Number of plants per plot

FIGURE 1.2 Plot of the data and the estimated regression models for the two treatments.

The next step is to investigate the relationship between the yield per plot and
the number of plants per plot. Figure 1.2 is a display of the data where the number
of plants is on the horizontal axis and the yield is on the vertical axis. The circles
denote the data for Treatment 1 and the boxes denote the data for Treatment 2. The
two lines on the graph, denoted by Treatment 1 model and Treatment 2 model, were
computed from the data by fitting the model yij = αi + βxij + εij, i = 1, 2 and j = 1,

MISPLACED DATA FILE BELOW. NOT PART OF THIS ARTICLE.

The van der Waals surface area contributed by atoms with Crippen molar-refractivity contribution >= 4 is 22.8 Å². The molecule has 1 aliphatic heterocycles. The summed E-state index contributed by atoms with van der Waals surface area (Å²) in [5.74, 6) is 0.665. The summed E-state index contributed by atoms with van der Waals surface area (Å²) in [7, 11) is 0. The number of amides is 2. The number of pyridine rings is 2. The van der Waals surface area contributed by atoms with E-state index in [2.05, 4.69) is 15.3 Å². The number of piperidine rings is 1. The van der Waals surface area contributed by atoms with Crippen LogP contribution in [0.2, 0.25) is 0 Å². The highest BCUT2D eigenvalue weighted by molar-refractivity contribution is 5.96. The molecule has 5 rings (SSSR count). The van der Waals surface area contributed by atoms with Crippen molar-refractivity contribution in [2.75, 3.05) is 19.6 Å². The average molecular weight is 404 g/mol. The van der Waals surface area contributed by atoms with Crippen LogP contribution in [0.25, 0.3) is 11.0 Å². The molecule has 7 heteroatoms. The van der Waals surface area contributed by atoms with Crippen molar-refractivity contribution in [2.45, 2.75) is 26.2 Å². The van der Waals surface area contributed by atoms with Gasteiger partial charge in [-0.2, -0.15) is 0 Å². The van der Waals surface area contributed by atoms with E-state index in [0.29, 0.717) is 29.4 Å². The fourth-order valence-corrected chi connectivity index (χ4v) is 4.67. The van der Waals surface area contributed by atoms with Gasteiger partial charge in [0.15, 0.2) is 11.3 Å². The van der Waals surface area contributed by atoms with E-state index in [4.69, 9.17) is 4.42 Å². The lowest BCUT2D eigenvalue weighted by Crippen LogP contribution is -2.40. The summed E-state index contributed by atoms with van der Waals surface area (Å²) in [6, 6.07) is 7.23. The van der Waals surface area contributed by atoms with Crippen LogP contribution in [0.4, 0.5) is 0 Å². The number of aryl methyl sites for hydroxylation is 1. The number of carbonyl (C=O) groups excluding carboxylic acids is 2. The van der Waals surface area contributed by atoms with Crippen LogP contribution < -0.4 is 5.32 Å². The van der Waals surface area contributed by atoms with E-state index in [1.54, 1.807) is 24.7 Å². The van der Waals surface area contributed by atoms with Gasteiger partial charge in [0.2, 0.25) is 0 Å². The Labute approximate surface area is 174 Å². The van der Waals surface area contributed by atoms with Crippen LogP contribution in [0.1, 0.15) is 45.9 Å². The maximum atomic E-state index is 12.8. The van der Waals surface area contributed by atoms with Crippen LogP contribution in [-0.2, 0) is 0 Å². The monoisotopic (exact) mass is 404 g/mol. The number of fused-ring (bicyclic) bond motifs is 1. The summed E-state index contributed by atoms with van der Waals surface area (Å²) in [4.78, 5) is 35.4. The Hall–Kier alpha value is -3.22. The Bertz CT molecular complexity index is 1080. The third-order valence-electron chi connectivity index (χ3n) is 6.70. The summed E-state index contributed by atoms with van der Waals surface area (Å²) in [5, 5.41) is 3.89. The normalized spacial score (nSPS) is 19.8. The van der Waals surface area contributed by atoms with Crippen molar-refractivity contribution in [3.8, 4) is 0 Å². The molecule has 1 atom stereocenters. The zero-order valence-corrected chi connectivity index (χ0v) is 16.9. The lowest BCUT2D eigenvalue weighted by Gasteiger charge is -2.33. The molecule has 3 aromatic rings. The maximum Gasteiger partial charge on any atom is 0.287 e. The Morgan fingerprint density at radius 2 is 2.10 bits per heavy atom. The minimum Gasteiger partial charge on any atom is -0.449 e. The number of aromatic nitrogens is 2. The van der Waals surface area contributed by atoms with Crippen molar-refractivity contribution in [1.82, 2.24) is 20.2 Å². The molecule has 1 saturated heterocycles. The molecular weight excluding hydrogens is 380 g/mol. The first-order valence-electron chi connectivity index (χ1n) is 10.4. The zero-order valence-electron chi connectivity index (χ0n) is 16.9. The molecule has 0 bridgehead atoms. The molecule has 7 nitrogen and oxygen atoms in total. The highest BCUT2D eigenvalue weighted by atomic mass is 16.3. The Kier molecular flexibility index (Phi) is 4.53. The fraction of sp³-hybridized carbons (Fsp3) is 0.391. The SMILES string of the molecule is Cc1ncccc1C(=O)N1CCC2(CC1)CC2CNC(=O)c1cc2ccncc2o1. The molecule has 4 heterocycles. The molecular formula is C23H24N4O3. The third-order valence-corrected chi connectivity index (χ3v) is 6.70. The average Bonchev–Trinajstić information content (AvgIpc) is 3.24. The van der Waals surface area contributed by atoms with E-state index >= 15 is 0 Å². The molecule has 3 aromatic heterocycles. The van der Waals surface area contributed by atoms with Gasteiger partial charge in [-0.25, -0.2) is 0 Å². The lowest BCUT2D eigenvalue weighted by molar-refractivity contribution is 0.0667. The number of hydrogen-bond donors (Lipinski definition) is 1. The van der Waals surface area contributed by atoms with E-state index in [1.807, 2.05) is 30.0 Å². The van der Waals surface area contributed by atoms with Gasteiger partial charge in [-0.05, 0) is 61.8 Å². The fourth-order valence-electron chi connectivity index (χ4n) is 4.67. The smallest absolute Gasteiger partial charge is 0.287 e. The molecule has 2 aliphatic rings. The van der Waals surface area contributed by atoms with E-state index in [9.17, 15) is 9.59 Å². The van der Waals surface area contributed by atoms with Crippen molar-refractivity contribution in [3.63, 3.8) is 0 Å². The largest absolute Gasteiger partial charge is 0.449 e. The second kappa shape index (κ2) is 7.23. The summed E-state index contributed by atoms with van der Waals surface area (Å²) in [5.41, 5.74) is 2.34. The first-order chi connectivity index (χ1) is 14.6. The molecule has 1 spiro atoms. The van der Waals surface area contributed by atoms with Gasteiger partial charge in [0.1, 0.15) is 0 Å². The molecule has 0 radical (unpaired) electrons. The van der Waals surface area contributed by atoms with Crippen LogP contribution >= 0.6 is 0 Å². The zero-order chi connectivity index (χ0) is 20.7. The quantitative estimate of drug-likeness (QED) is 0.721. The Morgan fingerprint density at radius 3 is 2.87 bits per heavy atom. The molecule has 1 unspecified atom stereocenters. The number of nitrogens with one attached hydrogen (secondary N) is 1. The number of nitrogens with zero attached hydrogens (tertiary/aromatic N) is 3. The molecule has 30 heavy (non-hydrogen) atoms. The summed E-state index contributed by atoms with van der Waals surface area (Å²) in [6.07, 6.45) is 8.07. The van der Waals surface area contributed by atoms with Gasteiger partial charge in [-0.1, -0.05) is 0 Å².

© 2002 by CRC Press LLC


C0317c01 frame Page 4 Sunday, June 24, 2001 1:46 PM

4

Analysis of Messy Data, Volume III: Analysis of Covariance

TABLE 1.3
Analysis of Covariance to Provide the Estimates of the Slope
and Intercepts to be Used in Adjusting the Data
Source
Model
Error
Uncorr Total

df
3
7
10

SS
7787794.74
5737.26
7793532.00

MS
2595931.58
819.61

FValue
3167.28

ProbF
0.0000

Source
TRT
Plants

df
2
1

SS(Type III)
4964.18
84671.14

MS
2482.09
84671.14

FValue
3.03
103.31

ProbF
0.1128
0.0000

Parameter
Trt 1 – Trt 2

Estimate
44.73

StdErr
18.26

tValue
2.45

Probt
0.0441

Parameter
TRT 1
TRT 2
Plants

Estimate
29.453
–15.281
7.078

StdErr
87.711
85.369
0.696

tValue
0.34
–0.18
10.16

Probt
0.7469
0.8630
0.0000

2, …, 5, a model with different intercepts and common or equal slopes. The results
are included in Table 1.3.
Now analysis of covariance is used to compare the two treatments when there
are 125 plants per plot. The process of the analysis of covariance is to slide or move